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As I hold this new baby in my hands I don’t wonder at how Sony is pursuing an obviously successful plan with its NEX line of cameras but seriously puzzle at the situation where Canon has not entered the same interchangeable camera sector. Others, such as Nikon, Olympus, Panasonic and others are in there …
Never mind. Enjoy the Sony! And there is much to enjoy with such an attractively-priced camera.
The NEX-F3 is very simply configured with very few external controls: top deck has the power button and onboard flash; rearside is where you find buttons for movie record, replay, mode (to set auto, Program AE etc), menu and a novel, dedicated zoom button (up to 2x), which you negotiate to zoom while in ‘shoot’ mode. A largish control wheel is placed centrally.
There’s no ID beside each control; but what you do get is a display on the LCD screen sitting beside each button. What does get a little confusing is that the buttons lead dual lives, depending on which mode you’re in (shoot or replay). For instance, zoom in shoot becomes erase in replay, while replay zoom is handled by the button which was previously the mode dial command. I guess familiarity should overcome these niggles.
The camera is well-balanced in the hand, mainly due to a substantial handgrip; when a lens is attached, such as the kit 18-55m optic, the camera obviously becomes larger but balance is still maintained.
Viewing is via a rear 7.6cm LCD screen which tilts vertically through 180 degrees, allowing waist level or overhead viewing as well as presenting (if you wish) a view to the subject before the lens — such as yourself!
The 16.1 megapixel CMOS captures a maximum image of 4912×3264 pixels, or as a 42x28cm print.
Movies up to Full HD res of 1920×1080 pixels in AVCHD or 1440×1080 as an MPEG4 file can be recorded. Take note: you cannot shoot stills while recording a movie.
Sony’s well-developed sweep panorama feature is installed, allowing you to shoot panos up to 12,416×1856 pixels in size. But just try and print one!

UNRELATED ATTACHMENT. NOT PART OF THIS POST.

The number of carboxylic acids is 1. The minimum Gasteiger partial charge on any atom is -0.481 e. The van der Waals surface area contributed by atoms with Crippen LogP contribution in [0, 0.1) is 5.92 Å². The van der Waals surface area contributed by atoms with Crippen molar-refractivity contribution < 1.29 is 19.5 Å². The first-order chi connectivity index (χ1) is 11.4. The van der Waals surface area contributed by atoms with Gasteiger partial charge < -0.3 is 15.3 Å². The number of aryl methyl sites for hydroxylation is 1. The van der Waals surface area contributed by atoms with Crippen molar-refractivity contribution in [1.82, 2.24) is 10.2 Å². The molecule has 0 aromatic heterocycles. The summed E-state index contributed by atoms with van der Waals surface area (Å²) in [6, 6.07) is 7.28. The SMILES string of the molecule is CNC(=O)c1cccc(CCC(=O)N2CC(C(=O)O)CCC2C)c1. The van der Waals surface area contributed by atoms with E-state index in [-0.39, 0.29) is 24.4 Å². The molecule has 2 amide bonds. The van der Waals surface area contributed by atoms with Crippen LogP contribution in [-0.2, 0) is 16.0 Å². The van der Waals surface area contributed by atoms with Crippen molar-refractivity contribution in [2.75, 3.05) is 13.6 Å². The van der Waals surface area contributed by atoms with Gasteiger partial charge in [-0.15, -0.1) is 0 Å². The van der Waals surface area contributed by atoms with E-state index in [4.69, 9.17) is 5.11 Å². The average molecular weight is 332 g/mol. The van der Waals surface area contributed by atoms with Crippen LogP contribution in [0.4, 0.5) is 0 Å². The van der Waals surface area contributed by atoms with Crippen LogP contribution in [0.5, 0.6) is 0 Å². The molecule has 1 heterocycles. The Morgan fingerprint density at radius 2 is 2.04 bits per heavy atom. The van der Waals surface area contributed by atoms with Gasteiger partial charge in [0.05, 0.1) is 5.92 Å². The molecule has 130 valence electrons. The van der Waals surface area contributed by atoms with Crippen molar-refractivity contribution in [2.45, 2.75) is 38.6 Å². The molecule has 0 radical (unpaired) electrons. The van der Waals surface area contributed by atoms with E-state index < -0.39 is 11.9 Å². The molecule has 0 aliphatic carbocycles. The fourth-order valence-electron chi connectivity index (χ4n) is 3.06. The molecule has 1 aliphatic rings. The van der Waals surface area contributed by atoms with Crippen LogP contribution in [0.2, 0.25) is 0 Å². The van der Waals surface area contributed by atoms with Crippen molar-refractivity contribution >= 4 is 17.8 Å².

By ISO 3200 noise is just becoming apparent. ISO 6400 sees just a little more.
Surprisingly, ISO 12800 is noisier but still useable.
At ISO 1600 the noise is clumpy but would suit certain subjects.
A very good performance.
Quality: Above average.
Why you’d buy the Sony NEX-3F: attractive price; access to E-mount and A-mount lenses.
Why you wouldn’t: too simple for your level of expertise.
An ideal camera for the photographer about to take the leap from compacts to a DSLR. The body and lens price is attractive, but remember, for that figure you get a slow, f3.5 kit lens.
One annoying element is that the battery charger is not a stand alone type; you must load the battery into the camera, then attach the charger so, unless you have a second battery, while you’re charging you can’t go shooting!
Image Sensor: 16.1 million effective pixels.
Metering: multi zone, centre-weighted, spot.
Lens Mount: Sony E-mount.
Exposure Modes: Program AE, shutter and aperture priority, manual.
Effective Sensor Size: 23.5×15.6mm HD CMOS.
35 SLR Lens Factor: 1.5x.
Shutter Speed (stills): 30 to 1/4000 second and Bulb.
Continuous Shooting: 2.5 or 5.5 fps.
Memory: SD/SDHC/SDXC, Memory Stick Pro Duo cards.
Image Sizes (pixels): Stills: 4912×3264 to 2448×1376.
Movies: 1920×1080 (AVCHD); 1440×1080, 640×480 (MPEG4).
Viewfinder: 7.6cm LCD screen (920,00 pixels).
File Formats: JPEG, RAW (Sony ARW 2.2), JPEG+RAW, MPEG4, AVCHD.
Colour Space: sRGB, Adobe RGB.
ISO Sensitivity: Auto, 200 to 16000.
Interface: USB 2.0, HDMI mini, EyeFi.
Power: Rechargeable lithium ion battery, DC input.
Dimensions: 117.3×66.6×41.3 WHDmm.
Weight: 314 g (memory card and battery).
Price: Get a price on the Sony NEX-F3 at Amazon.